Thursday, February 26, 2004
That 14th-century religion.
[Editor's note: It won't always be Mel Gibson Week here at Philocrites, but then again one must answer the door when opportunity knocks.]
Time religion writer David Van Biema tries to figure out what has made Mel Gibson "go medieval":
[T]he film's true shock lies in Gibson's vision of what is most important in the Jesus story, in the relentless, near pornographic feast of flayed flesh. . . .
Western Christianity has seen this treatment before, although not before about A.D. 1000. The stunning concept of divine self-sacrifice — "Jesus Christ and him crucified," as Paul put it — is the faith's heart, bound inextricably with his glorious rising three days later. But the grisly specifics of his mortification before then were of little interest to most Christians until the turn of the second millennium.
It was starting in the 1300s that the Passion truly bloomed. Scholars located details of Jesus' suffering in allegedly prophetic verses in the Old Testament. Mystics built devotions around his scourging after a Cardinal returned from the Holy Land bearing the pillar to which he said Christ had been chained. Flagellant lay groups clogged the streets, seeking bloody identification with the flayed Christ. So dominant grew the Passion, writes Catholic historian Gerard Sloyan, that believers felt "meditation on [it] alone could achieve unity with Christ and yield some share in the work of redemption he accomplished." It came to overshadow not just "the Incarnation, but even the Resurrection."
This unprecedented focus on Jesus' suffering makes some sense if you think about life in early 14th-century Europe, where plague, religious war, and grinding poverty — not to mention a crisis of authority in the church — led many people to think they were living in the end-times. Van Biema draws out Sloyan's argument that the new Passion cult "derived in part from the everyday misery and terror facing average believers. However badly they suffered, they thought, Jesus must have suffered more." The Man of Sorrows had been through worse.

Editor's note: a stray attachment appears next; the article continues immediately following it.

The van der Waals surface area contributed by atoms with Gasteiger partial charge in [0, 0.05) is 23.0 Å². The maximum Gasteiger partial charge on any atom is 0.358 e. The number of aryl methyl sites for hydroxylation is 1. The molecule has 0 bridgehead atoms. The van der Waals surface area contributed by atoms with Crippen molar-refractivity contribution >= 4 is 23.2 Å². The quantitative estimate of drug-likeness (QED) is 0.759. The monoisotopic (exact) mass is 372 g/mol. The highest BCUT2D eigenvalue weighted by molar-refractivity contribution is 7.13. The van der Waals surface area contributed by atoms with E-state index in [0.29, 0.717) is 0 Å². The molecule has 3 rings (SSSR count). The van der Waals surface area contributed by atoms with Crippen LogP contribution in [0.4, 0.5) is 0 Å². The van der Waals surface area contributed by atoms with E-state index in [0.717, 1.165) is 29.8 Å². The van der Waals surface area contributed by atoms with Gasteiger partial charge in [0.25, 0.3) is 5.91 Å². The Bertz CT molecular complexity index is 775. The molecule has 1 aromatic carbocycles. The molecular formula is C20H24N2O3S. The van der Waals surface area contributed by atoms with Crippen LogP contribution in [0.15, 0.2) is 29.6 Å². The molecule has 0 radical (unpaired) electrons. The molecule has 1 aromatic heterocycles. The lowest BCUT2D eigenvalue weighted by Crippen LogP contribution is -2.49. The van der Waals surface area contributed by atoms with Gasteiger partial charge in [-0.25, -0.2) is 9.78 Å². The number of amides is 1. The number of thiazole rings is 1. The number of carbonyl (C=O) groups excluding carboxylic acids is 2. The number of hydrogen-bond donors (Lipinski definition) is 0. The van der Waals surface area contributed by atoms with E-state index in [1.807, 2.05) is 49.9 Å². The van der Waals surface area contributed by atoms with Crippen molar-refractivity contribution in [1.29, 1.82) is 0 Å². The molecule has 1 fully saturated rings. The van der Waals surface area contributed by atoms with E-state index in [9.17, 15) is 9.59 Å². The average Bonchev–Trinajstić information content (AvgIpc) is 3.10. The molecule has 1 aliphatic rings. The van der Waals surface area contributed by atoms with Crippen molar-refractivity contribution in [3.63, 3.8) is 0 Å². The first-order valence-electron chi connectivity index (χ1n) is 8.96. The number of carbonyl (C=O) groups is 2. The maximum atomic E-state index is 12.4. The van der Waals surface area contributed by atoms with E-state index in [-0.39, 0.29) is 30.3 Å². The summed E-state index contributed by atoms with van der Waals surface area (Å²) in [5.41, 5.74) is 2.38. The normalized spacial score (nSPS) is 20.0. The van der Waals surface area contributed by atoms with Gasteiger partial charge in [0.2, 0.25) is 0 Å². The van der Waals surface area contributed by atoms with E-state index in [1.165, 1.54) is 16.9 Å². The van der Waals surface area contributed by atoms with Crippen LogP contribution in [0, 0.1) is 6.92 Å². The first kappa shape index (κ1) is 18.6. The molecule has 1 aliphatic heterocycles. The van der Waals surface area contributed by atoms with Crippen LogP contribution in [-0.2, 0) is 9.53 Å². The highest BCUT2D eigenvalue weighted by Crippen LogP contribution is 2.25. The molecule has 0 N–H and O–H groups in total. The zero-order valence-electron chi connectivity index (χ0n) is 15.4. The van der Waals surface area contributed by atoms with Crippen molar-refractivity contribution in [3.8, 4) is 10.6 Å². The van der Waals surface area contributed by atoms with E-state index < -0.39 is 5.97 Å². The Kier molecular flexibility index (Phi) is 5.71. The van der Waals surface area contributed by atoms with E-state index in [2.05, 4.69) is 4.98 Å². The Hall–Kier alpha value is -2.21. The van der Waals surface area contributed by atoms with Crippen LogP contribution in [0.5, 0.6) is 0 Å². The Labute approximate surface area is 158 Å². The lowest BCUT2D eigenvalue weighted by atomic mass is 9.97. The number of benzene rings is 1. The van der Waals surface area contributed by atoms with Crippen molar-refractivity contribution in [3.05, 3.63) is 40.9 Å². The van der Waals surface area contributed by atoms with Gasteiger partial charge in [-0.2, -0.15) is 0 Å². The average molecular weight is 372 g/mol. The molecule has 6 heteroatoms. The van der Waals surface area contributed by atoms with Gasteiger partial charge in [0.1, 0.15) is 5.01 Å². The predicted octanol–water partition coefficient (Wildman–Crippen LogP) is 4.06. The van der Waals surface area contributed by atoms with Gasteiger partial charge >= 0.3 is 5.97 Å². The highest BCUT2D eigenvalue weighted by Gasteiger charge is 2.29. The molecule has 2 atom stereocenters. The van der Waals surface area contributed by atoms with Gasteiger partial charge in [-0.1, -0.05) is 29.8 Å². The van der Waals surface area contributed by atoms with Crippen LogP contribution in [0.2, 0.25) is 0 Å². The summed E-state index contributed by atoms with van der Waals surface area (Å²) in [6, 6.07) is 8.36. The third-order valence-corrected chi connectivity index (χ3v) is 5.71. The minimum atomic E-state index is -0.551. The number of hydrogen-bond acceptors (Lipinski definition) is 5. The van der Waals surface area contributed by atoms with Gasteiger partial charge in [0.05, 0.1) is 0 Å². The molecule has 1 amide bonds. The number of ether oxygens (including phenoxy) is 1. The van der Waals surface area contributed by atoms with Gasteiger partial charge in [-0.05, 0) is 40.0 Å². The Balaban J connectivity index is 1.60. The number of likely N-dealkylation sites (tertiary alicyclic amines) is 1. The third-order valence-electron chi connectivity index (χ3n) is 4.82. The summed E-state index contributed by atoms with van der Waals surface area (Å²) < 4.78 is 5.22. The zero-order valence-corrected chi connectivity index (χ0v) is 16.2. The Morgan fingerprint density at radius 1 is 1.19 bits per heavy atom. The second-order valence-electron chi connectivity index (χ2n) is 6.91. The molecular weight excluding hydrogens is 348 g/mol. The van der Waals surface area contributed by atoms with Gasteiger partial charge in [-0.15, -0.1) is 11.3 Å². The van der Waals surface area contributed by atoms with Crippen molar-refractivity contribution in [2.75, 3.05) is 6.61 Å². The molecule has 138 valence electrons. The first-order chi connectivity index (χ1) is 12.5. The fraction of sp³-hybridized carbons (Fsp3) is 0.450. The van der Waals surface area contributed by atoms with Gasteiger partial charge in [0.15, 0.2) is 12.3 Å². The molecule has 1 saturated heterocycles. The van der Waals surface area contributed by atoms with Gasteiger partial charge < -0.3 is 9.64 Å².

But what kind of misery and terror requires a catharsis as excruciating as the one Mel Gibson has created? Who really thinks all the previous versions of the Crucifixion were so, well, timid that no one could adequately imagine Jesus' suffering until this week? I don't need to see the movie in order to be profoundly disturbed by the Crucifixion.
It will be very interesting to see if a contemporary cult springs up around Gibson's movie, treating its brutal depiction of Jesus' suffering as some sort of genuinely religious event. How many people are going to see it a second or third time? Will people make it part of their annual Holy Week vigil? Will the film become the altar-piece in some new multimedia shrine? Just think: The Chapel of the Dolorous Vision of St. Mel could offer four daily showings of the film, an Imax liturgy. (It already has its first martyr.)
And yet I find it hard to imagine that Christians living in 21st-century America need such a scathing spirituality. Is this film a trauma that lots of Christians are willing to subject themselves to once before reverting to modes of reflection on the Passion that are less aggressively cruel?
Copyright © 2004 by Philocrites | Posted 26 February 2004 at 5:40 PM